EL PASO, Texas (CBS4) — A family on the brink of losing their mother is being granted more time together.
Maria De Loera continues to be at her daughter’s hospital bedside while she continues to receive medical care after battling cancer twice.
De Loera and her daughter Alia Escobedo received the news Tuesday morning that ICE granted De Loera a six-month stay of removal.
"This is a clear example of urgent humanitarian need because of Alia's delicate condition and the rare form of cancer she has," Linda Rivas, De Loera's immigration attorney, said.
The family has been at the El Paso Children’s Hospital since Friday for continued treatment Alia needs.
Eight-year-old Alia is worried about having to go under anesthesia as she’s being monitored after battling bone and lung cancer. But her biggest fear is her mother not being by her side when she wakes up, because De Loera could be deported.
“It's obvious Alia needs her mom when she's in the hospital and the physicians and the hospital here at our Children's Hospital need the opportunity to continue her care,” said Bishop Mark Seitz said.
Seitz went to the hospital to bless Alia and her mother Monday before the day's medical and legal battles.
Seitz called for compassion after meeting Alia and her mother. He said it would be a travesty of justice and charity if the mother of a sick child was deported when she was needed the most.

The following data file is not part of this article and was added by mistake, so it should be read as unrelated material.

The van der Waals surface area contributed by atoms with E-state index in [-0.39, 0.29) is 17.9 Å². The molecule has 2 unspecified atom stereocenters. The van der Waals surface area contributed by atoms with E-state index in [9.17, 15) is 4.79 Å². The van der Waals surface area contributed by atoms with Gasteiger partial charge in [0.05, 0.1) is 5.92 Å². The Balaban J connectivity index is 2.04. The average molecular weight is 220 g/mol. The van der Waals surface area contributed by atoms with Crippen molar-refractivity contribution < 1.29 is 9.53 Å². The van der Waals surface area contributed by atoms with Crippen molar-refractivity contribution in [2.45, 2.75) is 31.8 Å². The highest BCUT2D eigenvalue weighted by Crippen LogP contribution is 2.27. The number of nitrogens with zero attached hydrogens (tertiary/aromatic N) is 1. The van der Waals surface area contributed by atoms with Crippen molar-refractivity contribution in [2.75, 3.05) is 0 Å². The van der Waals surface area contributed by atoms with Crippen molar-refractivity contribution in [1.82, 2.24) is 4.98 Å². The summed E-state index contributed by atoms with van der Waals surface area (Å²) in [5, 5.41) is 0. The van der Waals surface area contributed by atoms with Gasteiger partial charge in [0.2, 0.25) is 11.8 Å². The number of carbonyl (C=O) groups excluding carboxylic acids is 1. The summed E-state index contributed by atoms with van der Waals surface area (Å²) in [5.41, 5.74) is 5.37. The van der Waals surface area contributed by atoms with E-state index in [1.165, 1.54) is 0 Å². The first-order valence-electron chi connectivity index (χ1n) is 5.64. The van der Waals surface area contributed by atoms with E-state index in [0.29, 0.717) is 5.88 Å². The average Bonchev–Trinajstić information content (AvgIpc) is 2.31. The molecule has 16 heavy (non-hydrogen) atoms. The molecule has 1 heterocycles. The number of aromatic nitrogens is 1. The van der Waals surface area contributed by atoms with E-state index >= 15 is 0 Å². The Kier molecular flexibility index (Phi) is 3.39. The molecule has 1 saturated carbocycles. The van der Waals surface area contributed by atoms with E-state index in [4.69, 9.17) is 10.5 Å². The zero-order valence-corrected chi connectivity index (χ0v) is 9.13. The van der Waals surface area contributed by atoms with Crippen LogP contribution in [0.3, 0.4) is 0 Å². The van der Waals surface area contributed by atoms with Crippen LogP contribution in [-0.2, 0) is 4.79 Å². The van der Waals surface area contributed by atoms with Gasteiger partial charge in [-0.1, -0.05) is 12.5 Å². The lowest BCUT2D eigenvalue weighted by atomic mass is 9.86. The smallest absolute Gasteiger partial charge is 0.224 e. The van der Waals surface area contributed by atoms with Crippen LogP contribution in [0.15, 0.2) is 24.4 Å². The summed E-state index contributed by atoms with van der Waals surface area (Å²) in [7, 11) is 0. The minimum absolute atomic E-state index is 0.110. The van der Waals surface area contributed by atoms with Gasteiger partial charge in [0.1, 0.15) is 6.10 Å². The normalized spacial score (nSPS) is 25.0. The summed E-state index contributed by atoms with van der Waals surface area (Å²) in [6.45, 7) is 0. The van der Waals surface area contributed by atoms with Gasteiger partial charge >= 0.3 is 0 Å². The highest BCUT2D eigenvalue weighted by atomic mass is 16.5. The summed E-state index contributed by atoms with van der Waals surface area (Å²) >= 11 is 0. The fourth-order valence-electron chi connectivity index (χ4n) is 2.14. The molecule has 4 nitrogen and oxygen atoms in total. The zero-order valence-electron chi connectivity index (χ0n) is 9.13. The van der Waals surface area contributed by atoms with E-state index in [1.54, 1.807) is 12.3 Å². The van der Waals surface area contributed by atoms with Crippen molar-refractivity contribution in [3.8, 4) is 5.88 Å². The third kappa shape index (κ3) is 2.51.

He joined De Loera's immigration attorney, Linda Rivas, to petition for her stay of removal to U.S. Immigration and Customs Enforcement.
The request was accepted, and ICE later approved a six-month stay for Alia's mother.
"This time is worth its weight in gold for us," De Loera said.
De Loera tells CBS4 she is thankful for the help and support she's received to stay with her daughter through her continued recovery.
“You know there's still a lot of good people out there and we're thankful God still touches people's hearts,” De Loera said.
De Loera's immigration attorney said it could've taken days or weeks before ICE reached a decision on whether the stay of removal would be granted.
Rivas says the next step is to pursue De Loera's original political asylum case.
"Maria came to the country asking for asylum. She came asking after her husband was killed, Alia's father. That is the most correct way in which she could come in," Rivas said.
The agency will continue to monitor De Loera via ankle monitor.